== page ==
The testing law applies to all students attending public and charter schools in Wisconsin. Children attending private schools, even private schools in Milwaukee receiving publicly funded vouchers, are exempt. There is only one way school districts will be able to get around the law: by developing their own comparable tests. The Milwaukee Public Schools have done so in math and writing for high school, for example, with a more comprehensive proficiency package in the works. But few other districts have the resources to do so.
Connie Gavin, a member of the Whitefish Bay group Advocates for Education, said their group, has made organizing against the high-stakes test their top priority. The group formed study groups on the issue, collected information, talked to school administrators, contacted lawmakers, attended legislative hearings, and wrote articles.
Meredith Scrivner, another member of the group, said the issue "boils down to local control." Accountability "should stay as close to the child as possible -- the parent, the teacher, the principal, the school board." Scrivner also fears that districts will narrow their curriculum and begin "teaching to the test."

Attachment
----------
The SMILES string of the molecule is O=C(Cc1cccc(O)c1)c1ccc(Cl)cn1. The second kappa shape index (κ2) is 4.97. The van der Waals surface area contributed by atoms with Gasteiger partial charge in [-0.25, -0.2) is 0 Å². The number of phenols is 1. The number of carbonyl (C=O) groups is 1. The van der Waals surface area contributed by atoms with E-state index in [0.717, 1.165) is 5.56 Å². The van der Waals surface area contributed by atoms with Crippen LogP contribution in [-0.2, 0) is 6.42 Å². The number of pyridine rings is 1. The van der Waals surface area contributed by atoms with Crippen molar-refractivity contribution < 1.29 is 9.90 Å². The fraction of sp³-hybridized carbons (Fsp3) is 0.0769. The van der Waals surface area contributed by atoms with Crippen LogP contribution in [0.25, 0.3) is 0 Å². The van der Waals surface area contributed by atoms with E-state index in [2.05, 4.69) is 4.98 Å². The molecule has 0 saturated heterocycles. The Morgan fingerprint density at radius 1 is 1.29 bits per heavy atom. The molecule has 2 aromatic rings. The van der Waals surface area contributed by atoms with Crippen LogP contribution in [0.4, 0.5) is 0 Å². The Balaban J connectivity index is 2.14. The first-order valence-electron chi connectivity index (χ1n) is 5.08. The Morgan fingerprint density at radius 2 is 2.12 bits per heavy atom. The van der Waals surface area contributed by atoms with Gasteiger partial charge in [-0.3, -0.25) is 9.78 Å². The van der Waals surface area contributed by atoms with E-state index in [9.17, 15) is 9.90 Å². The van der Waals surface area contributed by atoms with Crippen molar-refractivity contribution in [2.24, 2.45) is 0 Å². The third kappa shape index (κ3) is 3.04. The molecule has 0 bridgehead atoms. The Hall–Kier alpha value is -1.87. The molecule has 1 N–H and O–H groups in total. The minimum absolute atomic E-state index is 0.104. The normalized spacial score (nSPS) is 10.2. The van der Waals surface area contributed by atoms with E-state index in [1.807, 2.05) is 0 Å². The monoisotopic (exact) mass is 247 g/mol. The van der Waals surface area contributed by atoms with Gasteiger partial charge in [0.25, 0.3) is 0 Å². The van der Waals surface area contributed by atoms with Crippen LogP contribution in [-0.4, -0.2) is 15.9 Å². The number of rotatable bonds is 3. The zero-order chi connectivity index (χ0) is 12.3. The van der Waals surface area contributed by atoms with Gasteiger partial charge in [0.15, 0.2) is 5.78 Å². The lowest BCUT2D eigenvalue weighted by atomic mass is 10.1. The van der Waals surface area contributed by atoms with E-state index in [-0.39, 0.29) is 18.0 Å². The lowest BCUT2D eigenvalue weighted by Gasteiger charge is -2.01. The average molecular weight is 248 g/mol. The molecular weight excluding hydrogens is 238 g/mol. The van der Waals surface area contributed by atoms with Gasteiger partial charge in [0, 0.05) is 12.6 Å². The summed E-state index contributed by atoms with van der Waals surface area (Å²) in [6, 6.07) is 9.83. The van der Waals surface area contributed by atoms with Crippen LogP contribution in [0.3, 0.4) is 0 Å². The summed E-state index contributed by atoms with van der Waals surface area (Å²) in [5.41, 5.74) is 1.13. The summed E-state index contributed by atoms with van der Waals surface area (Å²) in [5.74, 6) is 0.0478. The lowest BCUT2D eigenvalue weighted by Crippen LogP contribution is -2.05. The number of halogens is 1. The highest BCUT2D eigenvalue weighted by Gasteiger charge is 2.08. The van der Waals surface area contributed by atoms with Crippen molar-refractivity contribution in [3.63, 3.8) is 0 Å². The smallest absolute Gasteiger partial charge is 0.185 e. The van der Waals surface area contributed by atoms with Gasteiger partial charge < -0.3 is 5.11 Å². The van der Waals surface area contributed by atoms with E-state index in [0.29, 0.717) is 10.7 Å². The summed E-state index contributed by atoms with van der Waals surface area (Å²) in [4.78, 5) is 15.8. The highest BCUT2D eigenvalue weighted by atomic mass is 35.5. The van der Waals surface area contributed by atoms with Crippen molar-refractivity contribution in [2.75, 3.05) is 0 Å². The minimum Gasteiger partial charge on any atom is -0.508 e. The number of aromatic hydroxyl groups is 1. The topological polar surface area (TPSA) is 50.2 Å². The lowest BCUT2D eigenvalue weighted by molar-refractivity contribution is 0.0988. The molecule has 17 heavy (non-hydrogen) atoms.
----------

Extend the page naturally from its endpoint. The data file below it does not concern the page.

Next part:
To date, there has not been extensive organizing in Milwaukee around the tests, in part because of a plethora of other issues facing the district and in part because the state's most powerful legislators, in particular Republicans from suburban districts, have tended to ignore the concerns of Milwaukee parents.
Tammy Johnson, head of the Wisconsin Action Coalition Education Task Group, notes that it is imperative that Milwaukee parents be included in the dialogue and decision-making about standardized testing and other education issues. "It's not reality to talk about education [reform] in a vacuum in the suburbs," said Johnson. "But people don't do things unless it addresses a self-interest."